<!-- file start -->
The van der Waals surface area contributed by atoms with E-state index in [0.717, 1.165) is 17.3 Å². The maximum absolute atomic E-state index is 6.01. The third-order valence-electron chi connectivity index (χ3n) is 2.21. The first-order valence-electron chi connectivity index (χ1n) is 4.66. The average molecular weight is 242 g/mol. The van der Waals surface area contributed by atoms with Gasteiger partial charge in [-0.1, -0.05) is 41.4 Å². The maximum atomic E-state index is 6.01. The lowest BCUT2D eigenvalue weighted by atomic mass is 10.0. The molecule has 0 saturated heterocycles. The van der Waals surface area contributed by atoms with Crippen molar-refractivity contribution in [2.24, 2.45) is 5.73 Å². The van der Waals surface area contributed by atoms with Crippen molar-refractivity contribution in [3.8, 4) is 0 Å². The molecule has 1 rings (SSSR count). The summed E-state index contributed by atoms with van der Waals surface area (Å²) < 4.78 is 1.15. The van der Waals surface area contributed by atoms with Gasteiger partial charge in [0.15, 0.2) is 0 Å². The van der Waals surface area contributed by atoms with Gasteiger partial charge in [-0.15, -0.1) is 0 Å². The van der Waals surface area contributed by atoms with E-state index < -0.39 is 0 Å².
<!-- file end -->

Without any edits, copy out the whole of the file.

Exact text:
The van der Waals surface area contributed by atoms with E-state index in [0.717, 1.165) is 17.3 Å². The maximum absolute atomic E-state index is 6.01. The third-order valence-electron chi connectivity index (χ3n) is 2.21. The first-order valence-electron chi connectivity index (χ1n) is 4.66. The average molecular weight is 242 g/mol. The van der Waals surface area contributed by atoms with Gasteiger partial charge in [-0.1, -0.05) is 41.4 Å². The maximum atomic E-state index is 6.01. The lowest BCUT2D eigenvalue weighted by atomic mass is 10.0. The molecule has 0 saturated heterocycles. The van der Waals surface area contributed by atoms with Crippen molar-refractivity contribution in [2.24, 2.45) is 5.73 Å². The van der Waals surface area contributed by atoms with Crippen molar-refractivity contribution in [3.8, 4) is 0 Å². The molecule has 1 rings (SSSR count). The summed E-state index contributed by atoms with van der Waals surface area (Å²) < 4.78 is 1.15. The van der Waals surface area contributed by atoms with Gasteiger partial charge in [0.15, 0.2) is 0 Å². The van der Waals surface area contributed by atoms with Gasteiger partial charge in [-0.15, -0.1) is 0 Å². The van der Waals surface area contributed by atoms with E-state index < -0.39 is 0 Å².